Gut bacteria and the brain: Are we controlled by microbes?


ALTHOUGH the interaction between our brain and gut has been studied for years, its complexities run deeper than initially thought. It seems that our minds are, in some part, controlled by the bacteria in our bowels.
How much sway can a microbe hold?
The gut has defenses against pathogens, but, at the same time, it encourages the survival and growth of “healthy” gut bacteria.
The vast majority of these single-celled visitors are based in the colon, where no less than 1 trillion reside in each gram of intestinal content.
Estimating the number of bacterial guests in our gut is challenging; to date, the best guess is that 40 trillion bacteria call our intestines home – partially dependent on the size of your last bowel movement (poop’s major ingredient is bacteria).
To put that unwieldy number into perspective, our bodies consist of roughly 30 trillion cells. So, in a very real sense, we are more bacteria than man.
Most of our gut bacteria belong to 30 or 40 species, but there can be up to 1,000 different species in all. Collectively, they are termed the microbiome.
Of course, bacteria do benefit from the warmth and nutrition in our bowels, but it is not a one-way relationship – they also give back.
Some species benefit us by breaking dietary fiber down into short-chain fatty acids that we can then absorb and use. They metabolize a number of compounds on our behalf and play a role in the synthesis of vitamins B and K.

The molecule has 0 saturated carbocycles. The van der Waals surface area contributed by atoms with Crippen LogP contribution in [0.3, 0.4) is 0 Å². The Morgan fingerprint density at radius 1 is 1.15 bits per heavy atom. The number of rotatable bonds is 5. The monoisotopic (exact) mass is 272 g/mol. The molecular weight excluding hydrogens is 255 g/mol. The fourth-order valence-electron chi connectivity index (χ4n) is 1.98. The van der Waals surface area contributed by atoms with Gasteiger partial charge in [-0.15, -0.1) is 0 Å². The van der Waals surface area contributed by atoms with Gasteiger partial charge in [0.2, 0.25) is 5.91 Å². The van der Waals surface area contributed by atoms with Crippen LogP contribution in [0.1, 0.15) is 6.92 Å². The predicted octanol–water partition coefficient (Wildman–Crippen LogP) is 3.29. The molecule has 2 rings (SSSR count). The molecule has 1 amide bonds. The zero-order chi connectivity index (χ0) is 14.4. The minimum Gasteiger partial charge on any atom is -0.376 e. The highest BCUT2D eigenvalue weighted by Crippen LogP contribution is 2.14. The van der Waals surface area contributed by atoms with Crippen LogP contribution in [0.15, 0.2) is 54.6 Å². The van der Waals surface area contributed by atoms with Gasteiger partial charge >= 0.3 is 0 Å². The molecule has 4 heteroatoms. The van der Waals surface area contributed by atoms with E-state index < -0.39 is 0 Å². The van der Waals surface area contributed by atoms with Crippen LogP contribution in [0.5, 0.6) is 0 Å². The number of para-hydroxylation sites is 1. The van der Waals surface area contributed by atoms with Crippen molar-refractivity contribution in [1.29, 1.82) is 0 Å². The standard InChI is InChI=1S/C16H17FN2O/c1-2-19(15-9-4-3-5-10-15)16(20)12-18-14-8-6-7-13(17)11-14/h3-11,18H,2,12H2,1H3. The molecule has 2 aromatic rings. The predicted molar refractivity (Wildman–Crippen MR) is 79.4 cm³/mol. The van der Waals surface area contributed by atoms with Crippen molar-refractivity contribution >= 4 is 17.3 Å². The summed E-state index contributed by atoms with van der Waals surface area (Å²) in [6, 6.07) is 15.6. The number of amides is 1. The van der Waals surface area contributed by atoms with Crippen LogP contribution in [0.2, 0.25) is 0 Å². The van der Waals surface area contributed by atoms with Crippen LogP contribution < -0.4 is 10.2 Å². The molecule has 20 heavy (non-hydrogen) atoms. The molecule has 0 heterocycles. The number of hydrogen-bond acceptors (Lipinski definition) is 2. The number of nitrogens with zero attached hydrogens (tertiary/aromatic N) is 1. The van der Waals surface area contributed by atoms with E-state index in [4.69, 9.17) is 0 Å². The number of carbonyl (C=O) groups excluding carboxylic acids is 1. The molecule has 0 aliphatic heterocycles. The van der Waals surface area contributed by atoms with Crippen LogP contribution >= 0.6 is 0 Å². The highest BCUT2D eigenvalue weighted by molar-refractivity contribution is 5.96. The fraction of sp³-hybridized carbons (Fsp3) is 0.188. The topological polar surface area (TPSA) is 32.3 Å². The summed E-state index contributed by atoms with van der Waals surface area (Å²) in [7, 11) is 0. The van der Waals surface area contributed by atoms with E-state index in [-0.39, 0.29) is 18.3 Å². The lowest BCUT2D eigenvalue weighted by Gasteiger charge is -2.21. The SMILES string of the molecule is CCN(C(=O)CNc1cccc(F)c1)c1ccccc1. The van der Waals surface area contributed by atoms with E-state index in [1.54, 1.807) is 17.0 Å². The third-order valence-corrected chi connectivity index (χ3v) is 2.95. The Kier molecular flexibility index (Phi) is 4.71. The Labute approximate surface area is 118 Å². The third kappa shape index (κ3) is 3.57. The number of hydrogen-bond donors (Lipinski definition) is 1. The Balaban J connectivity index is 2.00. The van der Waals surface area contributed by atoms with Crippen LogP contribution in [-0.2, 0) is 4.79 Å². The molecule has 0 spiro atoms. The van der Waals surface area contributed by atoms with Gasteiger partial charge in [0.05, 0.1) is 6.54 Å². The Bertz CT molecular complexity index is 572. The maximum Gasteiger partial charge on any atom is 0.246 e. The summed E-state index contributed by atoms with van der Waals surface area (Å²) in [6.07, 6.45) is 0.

On the other side of the fence, recent research infers that dysregulation of gut bacteria might be an important factor in inflammatory and autoimmune conditions.
The microbiome’s role in health and disease is only slowly giving up its secrets. The latest and perhaps most remarkable finding is the ability that gut bacteria have to moderate our brain and behavior.
Why should the gut and brain be linked?
The goings on in our guts are a matter of life or death. If the gut is empty, our brain must be told; if there is a problem with our gut that will hinder food processing and therefore nutrition absorption, the brain will need to be informed. If our gut is facing a pathogen attack, our brain should be kept in the loop. The links between our gut and brain are hormonal, immunological, and neural, via the central nervous system and the enteric nervous system, which governs the function of the gut. Collectively, they are termed the gut-brain axis.
Although, at first glance, the connections between the gut and brain might seem surprising, we have all experienced it in action.

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